The Sexiest-Sounding Region is Vouvray: Some Facts

I really like the way the name Vouvray sounds. I feel like if you walked into a restaurant and said “I’ll have a glass of Vouvray, please,” you would sound like the sexiest and classiest person at the restaurant, which is why I’ll be ordering Vouvray at all the restaurants from now on.

Some notes from our Vouvray tasting group meeting earlier this week: “It smells like a lawnmower. It’s like someone mowing the lawn and smoking a cigarette.” “It smells like someone mowing the lawn and smoking a cigarette and drinking lemonade at the same time. On a hot day.” What we concluded was that Vouvray has a distinct diesel/gasoline smell to it, and often a citrusy and slightly grassy or herbal smell as well. It wasn’t bad, it was just very distinctive.

Vouvray is a wine region in the Loire Valley. In the upper-middle part of France, southwest of Paris, Vouvray is a well-known regions for white wines. Almost all the wines that come from this region are Chenin Blanc, and they’re often off-dry and sometimes sparkling. Chenin Blanc is pretty acidic, which balances out any sweetness to the wines, and makes a great pairing with spicy foods or seafood. The soil of the region brings out very minerally notes in the wines, which we noticed in our tasting. The cooler climate in the Loire produces wines with higher acidity, and cooler years tend to produce drier Vouvrays while warmer years produce sweeter ones.

We tasted five different Vouvrays (okay, four Vouvrays and one Walla Walla Chenin Blanc for comparison), and they were a wide range of sugar levels. The favorite seemed to be the off-dry Vouvray with lots of acidity and lemon notes, while many people liked the completely dry Chenin Blanc from Walla Walla. Sometime, we’ll have to do a tasting of Savennièreswhich is a regions that specializes in dry Chenin Blancs.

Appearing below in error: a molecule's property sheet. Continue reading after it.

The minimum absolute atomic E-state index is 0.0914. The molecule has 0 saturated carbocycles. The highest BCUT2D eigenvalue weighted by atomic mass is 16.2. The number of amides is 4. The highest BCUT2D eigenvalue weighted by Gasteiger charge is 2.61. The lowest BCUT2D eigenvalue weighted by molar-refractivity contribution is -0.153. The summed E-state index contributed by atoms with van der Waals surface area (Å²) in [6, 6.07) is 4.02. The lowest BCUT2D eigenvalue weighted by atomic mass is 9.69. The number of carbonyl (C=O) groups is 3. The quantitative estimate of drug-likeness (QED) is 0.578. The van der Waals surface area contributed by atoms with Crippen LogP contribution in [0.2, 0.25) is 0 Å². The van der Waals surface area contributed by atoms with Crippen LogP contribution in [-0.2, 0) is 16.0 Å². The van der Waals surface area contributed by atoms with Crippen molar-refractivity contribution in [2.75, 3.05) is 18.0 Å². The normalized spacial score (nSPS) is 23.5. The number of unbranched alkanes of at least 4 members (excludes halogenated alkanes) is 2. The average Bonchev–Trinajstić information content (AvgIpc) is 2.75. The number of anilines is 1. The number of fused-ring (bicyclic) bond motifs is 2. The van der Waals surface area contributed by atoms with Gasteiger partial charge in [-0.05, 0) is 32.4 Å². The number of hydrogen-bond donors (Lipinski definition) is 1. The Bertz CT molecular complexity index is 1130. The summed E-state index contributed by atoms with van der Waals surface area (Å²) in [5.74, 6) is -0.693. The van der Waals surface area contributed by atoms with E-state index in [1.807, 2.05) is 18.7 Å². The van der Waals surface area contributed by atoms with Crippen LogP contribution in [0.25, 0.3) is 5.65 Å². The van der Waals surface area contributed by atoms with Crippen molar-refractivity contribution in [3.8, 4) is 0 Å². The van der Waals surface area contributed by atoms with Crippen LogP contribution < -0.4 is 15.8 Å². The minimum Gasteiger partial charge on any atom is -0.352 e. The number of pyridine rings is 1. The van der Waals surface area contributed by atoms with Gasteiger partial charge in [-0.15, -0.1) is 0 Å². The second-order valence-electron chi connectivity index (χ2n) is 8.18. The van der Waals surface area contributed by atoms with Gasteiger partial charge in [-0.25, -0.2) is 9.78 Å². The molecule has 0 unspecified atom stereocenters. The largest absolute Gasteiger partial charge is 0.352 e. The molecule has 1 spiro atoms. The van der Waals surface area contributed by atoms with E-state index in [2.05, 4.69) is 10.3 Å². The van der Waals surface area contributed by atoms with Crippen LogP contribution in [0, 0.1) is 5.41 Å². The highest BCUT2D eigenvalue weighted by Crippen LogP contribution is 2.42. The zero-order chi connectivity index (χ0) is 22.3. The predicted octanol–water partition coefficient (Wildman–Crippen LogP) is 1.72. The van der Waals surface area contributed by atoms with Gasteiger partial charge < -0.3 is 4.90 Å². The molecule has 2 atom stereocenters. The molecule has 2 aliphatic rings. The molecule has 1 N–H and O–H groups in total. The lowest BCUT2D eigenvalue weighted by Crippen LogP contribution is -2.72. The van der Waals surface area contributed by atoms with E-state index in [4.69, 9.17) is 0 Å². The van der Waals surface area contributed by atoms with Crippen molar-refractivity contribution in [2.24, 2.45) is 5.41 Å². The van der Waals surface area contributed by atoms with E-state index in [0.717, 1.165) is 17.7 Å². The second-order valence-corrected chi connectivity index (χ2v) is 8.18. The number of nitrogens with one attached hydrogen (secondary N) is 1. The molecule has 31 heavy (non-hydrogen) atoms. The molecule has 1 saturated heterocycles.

Drink Vouvray with dishes with rich, flavorful sauces, seafood fettucine alfredo, crab cakes, coconut curry, salty cheeses, or duck. I voted for the crab cakes, but no one brought me any.

Does anyone have Vouvray stories? If not, just start saying the word frequently, and stories will happen. 


Bubbly 101

This post would probably have been better before Christmas and New Year’s, since sparkling wines have their peak sales then, but I’m on board the all-year-bubbly train, so I’m writing it now. There isn’t a whole lot of sparkling wine in Walla Walla, because most wineries don’t own the equipment needed to make sparkling wines. Castillo de Feliciana and Isenhower Cellars are the two local wineries that make a limited release sparkling wine, and Treveri Cellars in Yakima, WA is a well-known sparkling wine house in the state. Maybe I can blame it on the lack of local bubbly, but for the longest time, I was a part of the champagne-at-NYE-only crowd; champagne labels confused me (“sec”, “demi-sec”, “brut”- mystifying!), and most of the people I knew were drinking bottom-shelf Andre’s, which was clearly not quality sparkling material, even to my untrained palate. But slowly, I’ve been coming out of my still-wine shell and discovering lots of great and inexpensive bubbly wines!

The very first thing I want to clear up is all the terminology that comes along with sparkling wine. When I learned myself a little bit about the terms, I found it a lot easier to pick out a sparkling wine from the many choices. Here’s a little glossary of words I’m glad I know:

methode champenoise/methode traditionelle: If one of these phrases appears on the label, this wine was made in the style traditionally used in the Champagne region of France; the wine goes through a secondary fermentation in the bottle, creating bubbles. This is the most expensive method of making sparkling wine. Champagne (sparkling wine made in the Champagne region) and Cava (sparkling wine made in Spain) are fermented with this method.